Basic Structure of the Atom

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Transcript Basic Structure of the Atom

Basic Structure of
the Atom
Evidence Supporting the Atomic Theory
Democritus
 Ancient Greek
 Matter made up of atomos
 Atoms can not be:
 Created
 Destroyed
 Further Divided
Antoine Lavoisier (Late
1700’s)
 Founder of Modern Chemistry
 Explained O2 role in combustion
 Concept of element as basic substance
 Conservation of matter theory
 Measured the mass of substances before and
after a chemical reaction
 Performed carefully controlled experiments in
closed systems
 Beheaded during French Revolution
William Proust (1799)
 Devised the law of constant composition
 A given compound always contains the
same elements in the same proportions
Dalton
 Proposed Atomic Theory in 1803
 Half a Century until well accepted
 100 years until proven
 Each element :




Composed of indivisible and indestructible atoms
Atoms of different elements are different;
atoms of the same element are the same
Atoms of different elements combine to form
compound atoms (molecules)
Michael Faraday (1839)
 Developed fundamental theories of
electricity, magnetism, and light
 Theorized the structure of atoms are
somehow related to electricity
 1832 - Electrochemistry
J. J. Thomson
 Discovered electrons in 1897
 Plum Pudding Model – Positive and
negative charges scattered randomly
throughout atom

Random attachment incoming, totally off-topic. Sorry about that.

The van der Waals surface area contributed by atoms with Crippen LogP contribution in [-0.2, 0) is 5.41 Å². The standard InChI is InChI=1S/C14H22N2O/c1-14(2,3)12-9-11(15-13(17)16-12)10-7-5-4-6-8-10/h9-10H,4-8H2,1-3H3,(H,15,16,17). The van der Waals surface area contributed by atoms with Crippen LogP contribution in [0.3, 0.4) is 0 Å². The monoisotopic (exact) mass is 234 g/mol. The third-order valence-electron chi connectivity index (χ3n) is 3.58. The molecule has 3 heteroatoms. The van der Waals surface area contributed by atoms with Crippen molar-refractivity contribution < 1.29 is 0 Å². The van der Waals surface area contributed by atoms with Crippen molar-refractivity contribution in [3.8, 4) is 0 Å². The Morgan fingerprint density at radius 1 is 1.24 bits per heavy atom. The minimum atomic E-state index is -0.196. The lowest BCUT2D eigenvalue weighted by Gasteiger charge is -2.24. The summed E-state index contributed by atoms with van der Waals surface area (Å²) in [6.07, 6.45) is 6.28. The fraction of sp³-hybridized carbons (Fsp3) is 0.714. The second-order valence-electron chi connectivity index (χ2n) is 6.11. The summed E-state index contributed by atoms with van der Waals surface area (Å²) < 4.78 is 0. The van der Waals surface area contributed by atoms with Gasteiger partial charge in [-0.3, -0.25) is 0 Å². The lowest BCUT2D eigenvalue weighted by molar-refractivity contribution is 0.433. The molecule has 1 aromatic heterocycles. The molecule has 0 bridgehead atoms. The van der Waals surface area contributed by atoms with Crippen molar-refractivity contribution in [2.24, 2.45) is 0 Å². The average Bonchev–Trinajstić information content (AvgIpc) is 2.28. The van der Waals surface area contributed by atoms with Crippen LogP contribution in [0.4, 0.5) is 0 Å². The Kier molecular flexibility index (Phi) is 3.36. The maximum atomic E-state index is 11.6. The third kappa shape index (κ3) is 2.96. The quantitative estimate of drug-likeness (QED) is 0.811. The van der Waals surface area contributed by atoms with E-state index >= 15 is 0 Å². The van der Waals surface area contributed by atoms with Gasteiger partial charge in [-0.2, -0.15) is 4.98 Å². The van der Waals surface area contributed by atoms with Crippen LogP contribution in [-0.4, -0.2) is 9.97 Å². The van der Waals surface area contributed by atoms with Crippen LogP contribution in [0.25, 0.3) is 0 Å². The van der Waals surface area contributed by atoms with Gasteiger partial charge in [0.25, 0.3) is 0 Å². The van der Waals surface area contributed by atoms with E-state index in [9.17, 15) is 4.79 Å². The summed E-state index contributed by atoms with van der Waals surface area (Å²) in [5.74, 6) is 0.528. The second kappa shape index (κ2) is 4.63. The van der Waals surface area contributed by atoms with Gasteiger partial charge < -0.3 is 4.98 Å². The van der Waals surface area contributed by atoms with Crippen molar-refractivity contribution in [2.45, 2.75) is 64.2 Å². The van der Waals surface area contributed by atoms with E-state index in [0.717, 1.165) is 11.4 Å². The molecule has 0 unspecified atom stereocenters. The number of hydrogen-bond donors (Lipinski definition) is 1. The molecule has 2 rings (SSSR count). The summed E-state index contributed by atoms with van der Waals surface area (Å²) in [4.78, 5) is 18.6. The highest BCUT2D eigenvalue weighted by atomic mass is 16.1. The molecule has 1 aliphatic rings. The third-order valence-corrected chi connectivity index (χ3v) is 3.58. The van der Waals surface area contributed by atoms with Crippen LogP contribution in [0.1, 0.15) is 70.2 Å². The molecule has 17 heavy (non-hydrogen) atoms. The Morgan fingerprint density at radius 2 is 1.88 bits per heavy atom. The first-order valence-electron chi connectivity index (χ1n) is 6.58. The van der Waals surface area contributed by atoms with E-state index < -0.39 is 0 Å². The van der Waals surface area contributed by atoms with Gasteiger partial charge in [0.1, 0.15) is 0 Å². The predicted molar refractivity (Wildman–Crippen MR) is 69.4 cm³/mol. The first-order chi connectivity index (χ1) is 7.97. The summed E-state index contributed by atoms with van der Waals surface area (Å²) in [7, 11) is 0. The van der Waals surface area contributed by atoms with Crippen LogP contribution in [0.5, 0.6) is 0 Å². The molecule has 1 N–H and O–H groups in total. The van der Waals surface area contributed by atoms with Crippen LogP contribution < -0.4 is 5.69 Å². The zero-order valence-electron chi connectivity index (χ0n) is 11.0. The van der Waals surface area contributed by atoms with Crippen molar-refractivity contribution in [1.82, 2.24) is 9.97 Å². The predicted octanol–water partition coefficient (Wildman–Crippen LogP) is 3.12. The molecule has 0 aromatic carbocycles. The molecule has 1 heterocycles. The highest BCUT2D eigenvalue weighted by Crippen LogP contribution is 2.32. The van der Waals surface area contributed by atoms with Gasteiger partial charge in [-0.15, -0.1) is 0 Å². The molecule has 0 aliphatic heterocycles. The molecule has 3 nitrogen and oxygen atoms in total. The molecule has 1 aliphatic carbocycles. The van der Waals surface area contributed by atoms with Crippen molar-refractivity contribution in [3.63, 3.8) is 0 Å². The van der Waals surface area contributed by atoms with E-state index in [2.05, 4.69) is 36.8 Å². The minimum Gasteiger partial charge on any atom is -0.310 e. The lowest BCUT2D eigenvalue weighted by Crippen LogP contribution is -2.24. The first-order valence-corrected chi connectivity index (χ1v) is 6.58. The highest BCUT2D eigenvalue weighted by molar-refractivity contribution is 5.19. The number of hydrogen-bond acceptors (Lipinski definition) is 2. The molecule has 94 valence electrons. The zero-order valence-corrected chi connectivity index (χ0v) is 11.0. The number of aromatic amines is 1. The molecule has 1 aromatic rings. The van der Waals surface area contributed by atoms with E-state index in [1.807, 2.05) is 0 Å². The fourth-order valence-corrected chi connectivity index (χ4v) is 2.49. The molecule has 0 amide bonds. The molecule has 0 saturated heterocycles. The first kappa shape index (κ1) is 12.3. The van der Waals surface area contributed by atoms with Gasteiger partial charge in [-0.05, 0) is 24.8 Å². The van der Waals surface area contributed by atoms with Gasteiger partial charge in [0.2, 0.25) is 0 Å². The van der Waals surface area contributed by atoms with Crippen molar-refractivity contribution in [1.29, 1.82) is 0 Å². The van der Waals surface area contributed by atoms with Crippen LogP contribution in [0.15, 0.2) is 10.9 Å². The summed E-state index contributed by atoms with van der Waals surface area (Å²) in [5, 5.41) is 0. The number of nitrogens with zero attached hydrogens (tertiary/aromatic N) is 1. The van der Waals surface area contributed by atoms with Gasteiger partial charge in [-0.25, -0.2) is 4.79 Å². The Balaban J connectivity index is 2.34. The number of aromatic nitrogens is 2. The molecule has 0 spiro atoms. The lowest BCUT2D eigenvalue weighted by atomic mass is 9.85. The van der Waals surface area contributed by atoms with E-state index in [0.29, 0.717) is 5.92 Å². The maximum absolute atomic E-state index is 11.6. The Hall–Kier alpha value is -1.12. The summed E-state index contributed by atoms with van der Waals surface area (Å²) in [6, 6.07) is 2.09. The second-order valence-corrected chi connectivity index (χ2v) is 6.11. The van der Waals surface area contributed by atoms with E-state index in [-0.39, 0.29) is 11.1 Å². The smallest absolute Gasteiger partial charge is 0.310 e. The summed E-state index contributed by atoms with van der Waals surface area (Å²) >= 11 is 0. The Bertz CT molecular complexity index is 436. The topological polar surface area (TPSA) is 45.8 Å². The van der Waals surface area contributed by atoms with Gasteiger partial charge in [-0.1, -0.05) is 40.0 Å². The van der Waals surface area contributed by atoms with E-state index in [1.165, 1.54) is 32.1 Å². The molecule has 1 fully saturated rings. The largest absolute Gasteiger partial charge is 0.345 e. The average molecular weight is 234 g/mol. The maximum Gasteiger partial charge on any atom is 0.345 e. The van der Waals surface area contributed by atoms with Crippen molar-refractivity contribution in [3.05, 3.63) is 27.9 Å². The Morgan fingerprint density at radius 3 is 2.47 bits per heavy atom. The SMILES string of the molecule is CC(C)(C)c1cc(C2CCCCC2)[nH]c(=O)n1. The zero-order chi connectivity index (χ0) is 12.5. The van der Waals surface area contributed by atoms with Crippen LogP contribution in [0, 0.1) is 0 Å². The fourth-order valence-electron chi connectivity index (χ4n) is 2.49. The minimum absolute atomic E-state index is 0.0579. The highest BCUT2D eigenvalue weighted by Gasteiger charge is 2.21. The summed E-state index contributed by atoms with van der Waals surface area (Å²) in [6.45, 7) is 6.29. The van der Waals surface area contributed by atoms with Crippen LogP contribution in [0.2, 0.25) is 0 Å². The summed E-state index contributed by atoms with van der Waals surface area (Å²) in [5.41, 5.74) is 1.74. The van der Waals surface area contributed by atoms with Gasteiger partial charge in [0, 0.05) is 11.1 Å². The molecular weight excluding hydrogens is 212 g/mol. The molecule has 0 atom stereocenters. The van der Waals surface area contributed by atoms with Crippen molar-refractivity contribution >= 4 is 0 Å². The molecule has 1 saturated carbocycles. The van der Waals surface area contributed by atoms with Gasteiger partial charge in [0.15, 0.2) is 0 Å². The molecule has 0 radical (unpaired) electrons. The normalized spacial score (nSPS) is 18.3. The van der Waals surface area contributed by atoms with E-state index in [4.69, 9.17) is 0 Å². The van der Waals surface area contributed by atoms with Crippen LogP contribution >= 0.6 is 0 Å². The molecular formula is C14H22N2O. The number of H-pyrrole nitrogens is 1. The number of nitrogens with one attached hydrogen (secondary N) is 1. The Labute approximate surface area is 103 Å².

 Instantly accepted
Experiment
 Passed a cathode ray from a cathode to an
anode with a hole in it that allows a small
amount of the cathode ray to pass through
 Cathode ray passes through a tube surrounded
by both poles of a magnet and electrically
charged plates
 Magnetic field turned on, the ray is deflected
upwards
 Electric field is turned on, the ray is deflected
downward
 Magnetic and electric fields are off, the ray
travels straight
Becquerl (1896)
 Discovered spontaneous emission of radiation
from an element - radioactivity
 Accidently placed uranium salts on top of an
unexposed photographic plate which was
wrapped in paper and in a dark desk drawer
 Developed plate – saw silhouette of salts
 Led Pierre and Marie Curie to discover radium
and polonium by isolating them from
pitchblende
Millikan (1909)
 Measured charge and mass of the
electron
 Experiment
 measured the effect of an electric field on
the rate at which charged oil drops fell under